Toxic masculinity? Group bonding? A look at the culture of hazing
Six teenage boys in Toronto are facing serious charges after a video surfaced that appears to show student athletes sexually assaulting a classmate.
Alumni of St. Michael’s College School, where the incident is alleged to have taken place, say that there is a culture of hazing at the school that goes back decades.
One of those former students is Bill Dunphy, who attended the all-boys Catholic institution five decades ago.
Dunphy told CTV News Channel that he believes the hazing stems from a culture of “toxic masculinity.”
“St. Michael’s in particular places a premium on the competitive athletes in their school,” Dunphy said.
“There’s no question that the hazing ... those assaultive behaviours -- are passed on,” he said.
Dunphy said he believes that hazing is “a way of establishing dominance (and) a way of establishing in and out groups.”
Margery Holman, a professor emeritus at the University of Windsor in southern Ontario, has studied hazing and said that it is “embedded in male organizations” as a way of achieving “team bonding.”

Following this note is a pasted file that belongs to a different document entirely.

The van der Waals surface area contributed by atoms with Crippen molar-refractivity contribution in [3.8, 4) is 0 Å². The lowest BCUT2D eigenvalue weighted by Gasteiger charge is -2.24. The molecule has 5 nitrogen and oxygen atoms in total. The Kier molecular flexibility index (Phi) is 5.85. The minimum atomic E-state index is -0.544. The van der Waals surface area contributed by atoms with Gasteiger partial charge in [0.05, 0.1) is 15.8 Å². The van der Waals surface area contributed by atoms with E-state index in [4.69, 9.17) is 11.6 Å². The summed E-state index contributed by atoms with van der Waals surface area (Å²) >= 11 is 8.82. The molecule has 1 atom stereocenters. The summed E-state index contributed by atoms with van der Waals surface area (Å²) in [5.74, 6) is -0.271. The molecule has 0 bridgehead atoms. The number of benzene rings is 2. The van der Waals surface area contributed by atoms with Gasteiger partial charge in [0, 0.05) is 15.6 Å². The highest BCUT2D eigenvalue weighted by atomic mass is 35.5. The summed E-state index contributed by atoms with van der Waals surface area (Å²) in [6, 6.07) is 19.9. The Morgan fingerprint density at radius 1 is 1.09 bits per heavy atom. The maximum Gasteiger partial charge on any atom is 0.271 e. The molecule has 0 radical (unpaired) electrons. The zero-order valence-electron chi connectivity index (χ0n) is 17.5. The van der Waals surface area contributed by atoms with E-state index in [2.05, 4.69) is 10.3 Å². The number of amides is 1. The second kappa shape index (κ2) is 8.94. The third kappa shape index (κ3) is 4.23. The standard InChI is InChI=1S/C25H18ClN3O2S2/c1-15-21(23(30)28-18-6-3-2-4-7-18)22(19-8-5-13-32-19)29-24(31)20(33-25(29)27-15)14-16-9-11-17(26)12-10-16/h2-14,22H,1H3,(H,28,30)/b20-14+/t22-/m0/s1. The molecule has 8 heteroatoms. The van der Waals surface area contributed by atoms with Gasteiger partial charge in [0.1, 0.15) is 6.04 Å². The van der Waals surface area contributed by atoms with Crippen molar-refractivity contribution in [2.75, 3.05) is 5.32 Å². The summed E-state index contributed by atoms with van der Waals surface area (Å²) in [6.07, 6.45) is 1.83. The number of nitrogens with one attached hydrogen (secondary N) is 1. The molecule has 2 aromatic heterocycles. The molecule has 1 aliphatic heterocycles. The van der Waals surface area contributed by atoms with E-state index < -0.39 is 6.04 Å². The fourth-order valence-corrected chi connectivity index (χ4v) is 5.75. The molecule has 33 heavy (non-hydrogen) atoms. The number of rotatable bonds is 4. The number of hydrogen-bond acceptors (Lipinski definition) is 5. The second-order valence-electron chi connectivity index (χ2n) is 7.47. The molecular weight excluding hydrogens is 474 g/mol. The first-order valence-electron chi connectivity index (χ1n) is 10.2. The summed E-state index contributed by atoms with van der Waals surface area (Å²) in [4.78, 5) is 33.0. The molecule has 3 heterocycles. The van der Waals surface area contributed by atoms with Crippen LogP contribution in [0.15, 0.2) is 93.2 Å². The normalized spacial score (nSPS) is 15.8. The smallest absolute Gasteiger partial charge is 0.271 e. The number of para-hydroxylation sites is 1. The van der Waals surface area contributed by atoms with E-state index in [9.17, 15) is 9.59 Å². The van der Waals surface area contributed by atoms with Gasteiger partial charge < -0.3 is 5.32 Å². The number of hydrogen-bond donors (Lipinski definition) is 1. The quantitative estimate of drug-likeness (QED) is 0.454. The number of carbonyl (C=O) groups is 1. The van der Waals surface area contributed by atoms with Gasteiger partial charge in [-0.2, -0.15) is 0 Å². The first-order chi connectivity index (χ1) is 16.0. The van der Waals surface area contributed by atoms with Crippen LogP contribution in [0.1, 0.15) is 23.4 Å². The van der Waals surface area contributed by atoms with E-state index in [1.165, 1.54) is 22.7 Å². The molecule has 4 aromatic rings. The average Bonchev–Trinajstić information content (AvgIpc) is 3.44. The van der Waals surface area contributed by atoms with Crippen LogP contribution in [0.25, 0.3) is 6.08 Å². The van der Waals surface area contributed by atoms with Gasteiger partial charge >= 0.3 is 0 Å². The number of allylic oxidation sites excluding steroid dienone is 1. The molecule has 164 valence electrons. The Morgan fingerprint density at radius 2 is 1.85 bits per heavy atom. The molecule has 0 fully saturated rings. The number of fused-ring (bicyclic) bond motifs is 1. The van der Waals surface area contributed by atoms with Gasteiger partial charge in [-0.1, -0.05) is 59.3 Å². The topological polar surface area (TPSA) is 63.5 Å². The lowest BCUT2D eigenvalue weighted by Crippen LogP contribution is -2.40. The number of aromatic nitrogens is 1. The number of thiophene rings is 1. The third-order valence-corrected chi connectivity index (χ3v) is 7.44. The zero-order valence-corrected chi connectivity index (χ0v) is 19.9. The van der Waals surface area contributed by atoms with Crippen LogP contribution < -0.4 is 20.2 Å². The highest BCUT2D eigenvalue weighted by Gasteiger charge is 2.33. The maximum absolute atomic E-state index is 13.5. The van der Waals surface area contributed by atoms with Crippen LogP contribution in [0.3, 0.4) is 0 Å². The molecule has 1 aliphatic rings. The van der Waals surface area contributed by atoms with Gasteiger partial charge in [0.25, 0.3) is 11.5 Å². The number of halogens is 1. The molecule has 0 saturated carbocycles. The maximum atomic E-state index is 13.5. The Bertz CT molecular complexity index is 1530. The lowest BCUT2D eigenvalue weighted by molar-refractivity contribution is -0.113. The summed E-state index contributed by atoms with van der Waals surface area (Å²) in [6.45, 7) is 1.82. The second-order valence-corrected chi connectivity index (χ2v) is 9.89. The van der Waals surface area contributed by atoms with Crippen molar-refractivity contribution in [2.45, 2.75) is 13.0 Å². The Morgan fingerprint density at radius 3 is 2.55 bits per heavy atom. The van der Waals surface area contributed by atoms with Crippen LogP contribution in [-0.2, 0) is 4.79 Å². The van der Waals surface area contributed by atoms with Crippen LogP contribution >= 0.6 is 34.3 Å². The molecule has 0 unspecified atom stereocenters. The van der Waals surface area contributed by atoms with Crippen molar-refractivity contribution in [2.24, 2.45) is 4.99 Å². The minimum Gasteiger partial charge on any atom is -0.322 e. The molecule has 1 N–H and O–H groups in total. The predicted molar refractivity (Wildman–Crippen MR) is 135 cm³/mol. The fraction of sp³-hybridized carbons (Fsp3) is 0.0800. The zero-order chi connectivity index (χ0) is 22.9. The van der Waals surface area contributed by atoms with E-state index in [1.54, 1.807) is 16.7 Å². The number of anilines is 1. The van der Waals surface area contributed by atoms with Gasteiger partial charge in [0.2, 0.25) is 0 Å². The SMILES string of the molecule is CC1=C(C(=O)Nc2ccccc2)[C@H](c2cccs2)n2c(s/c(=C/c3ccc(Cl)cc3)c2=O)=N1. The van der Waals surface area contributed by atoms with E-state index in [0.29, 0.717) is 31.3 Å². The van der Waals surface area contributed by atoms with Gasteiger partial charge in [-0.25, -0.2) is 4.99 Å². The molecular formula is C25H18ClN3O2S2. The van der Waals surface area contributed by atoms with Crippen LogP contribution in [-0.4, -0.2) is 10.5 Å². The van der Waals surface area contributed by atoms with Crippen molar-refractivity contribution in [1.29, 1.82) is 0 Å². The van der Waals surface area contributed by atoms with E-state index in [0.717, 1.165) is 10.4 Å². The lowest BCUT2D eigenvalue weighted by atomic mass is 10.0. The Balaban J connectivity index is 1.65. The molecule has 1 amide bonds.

“The basic premise is that you have veteran or seasoned individuals within a team structure or any kind of a group who are exerting their power or control over newcomers to that group, in order to initiate them for membership into the group,” she explained in an interview with CTV News Channel.
Holman said that hazing can be difficult to prevent because the victimizers “have survived it” themselves, “so they don’t see an awful lot of harm to it.”
But hazing is not harmless, she stressed. There have been deaths associated with hazing incidents in the United States.
Tamara Lave, a hazing expert at the University of Miami School of Law, told CTV News Channel that while toxic masculinity may be part of it, “women do this too ... it doesn’t just happen at boys’ schools.”
Lave agreed that it can be difficult to stop hazing because those who have been through it often report that they “are glad they went through a hazing process.”
“They may feel it makes them feel closer to the other people in a group,” she said.
Lave said she believes Canada should follow the lead of states like Florida by passing a law specifically aimed at hazing, in which consenting to the activity cannot be used as a defence.
“It’s very common behaviour,” she said. “And it needs to be stopped.”